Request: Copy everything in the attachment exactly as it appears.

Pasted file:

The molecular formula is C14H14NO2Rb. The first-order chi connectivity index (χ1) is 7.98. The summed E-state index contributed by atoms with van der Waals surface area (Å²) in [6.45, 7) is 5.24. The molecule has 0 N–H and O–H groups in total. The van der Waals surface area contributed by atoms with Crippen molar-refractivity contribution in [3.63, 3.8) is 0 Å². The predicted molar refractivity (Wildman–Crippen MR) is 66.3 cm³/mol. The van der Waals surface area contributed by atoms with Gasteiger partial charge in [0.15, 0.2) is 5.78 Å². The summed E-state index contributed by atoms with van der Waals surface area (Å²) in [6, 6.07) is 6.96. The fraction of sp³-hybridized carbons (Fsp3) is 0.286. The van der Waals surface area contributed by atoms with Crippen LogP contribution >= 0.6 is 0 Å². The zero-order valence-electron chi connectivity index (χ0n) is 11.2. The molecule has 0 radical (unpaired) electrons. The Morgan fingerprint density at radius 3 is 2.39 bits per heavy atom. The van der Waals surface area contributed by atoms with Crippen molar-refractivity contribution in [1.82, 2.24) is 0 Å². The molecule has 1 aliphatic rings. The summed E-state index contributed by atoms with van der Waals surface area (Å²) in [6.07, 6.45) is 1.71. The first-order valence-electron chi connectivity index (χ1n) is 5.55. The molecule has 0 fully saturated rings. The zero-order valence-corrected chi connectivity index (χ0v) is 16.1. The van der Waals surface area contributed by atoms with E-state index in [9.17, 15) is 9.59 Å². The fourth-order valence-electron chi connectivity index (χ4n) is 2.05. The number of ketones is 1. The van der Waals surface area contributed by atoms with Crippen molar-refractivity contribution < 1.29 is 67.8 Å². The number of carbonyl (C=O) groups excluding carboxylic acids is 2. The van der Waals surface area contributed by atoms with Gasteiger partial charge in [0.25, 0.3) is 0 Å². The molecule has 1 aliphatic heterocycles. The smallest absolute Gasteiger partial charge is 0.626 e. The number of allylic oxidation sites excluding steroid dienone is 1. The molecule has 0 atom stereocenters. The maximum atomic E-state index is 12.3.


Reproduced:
The molecular formula is C14H14NO2Rb. The first-order chi connectivity index (χ1) is 7.98. The summed E-state index contributed by atoms with van der Waals surface area (Å²) in [6.45, 7) is 5.24. The molecule has 0 N–H and O–H groups in total. The van der Waals surface area contributed by atoms with Crippen molar-refractivity contribution in [3.63, 3.8) is 0 Å². The predicted molar refractivity (Wildman–Crippen MR) is 66.3 cm³/mol. The van der Waals surface area contributed by atoms with Gasteiger partial charge in [0.15, 0.2) is 5.78 Å². The summed E-state index contributed by atoms with van der Waals surface area (Å²) in [6, 6.07) is 6.96. The fraction of sp³-hybridized carbons (Fsp3) is 0.286. The van der Waals surface area contributed by atoms with Crippen LogP contribution >= 0.6 is 0 Å². The zero-order valence-electron chi connectivity index (χ0n) is 11.2. The molecule has 0 radical (unpaired) electrons. The Morgan fingerprint density at radius 3 is 2.39 bits per heavy atom. The van der Waals surface area contributed by atoms with Crippen molar-refractivity contribution in [1.82, 2.24) is 0 Å². The molecule has 1 aliphatic rings. The summed E-state index contributed by atoms with van der Waals surface area (Å²) in [6.07, 6.45) is 1.71. The first-order valence-electron chi connectivity index (χ1n) is 5.55. The molecule has 0 fully saturated rings. The zero-order valence-corrected chi connectivity index (χ0v) is 16.1. The van der Waals surface area contributed by atoms with E-state index in [9.17, 15) is 9.59 Å². The fourth-order valence-electron chi connectivity index (χ4n) is 2.05. The number of ketones is 1. The van der Waals surface area contributed by atoms with Crippen molar-refractivity contribution < 1.29 is 67.8 Å². The number of carbonyl (C=O) groups excluding carboxylic acids is 2. The van der Waals surface area contributed by atoms with Gasteiger partial charge in [0.25, 0.3) is 0 Å². The molecule has 1 aliphatic heterocycles. The smallest absolute Gasteiger partial charge is 0.626 e. The number of allylic oxidation sites excluding steroid dienone is 1. The molecule has 0 atom stereocenters. The maximum atomic E-state index is 12.3.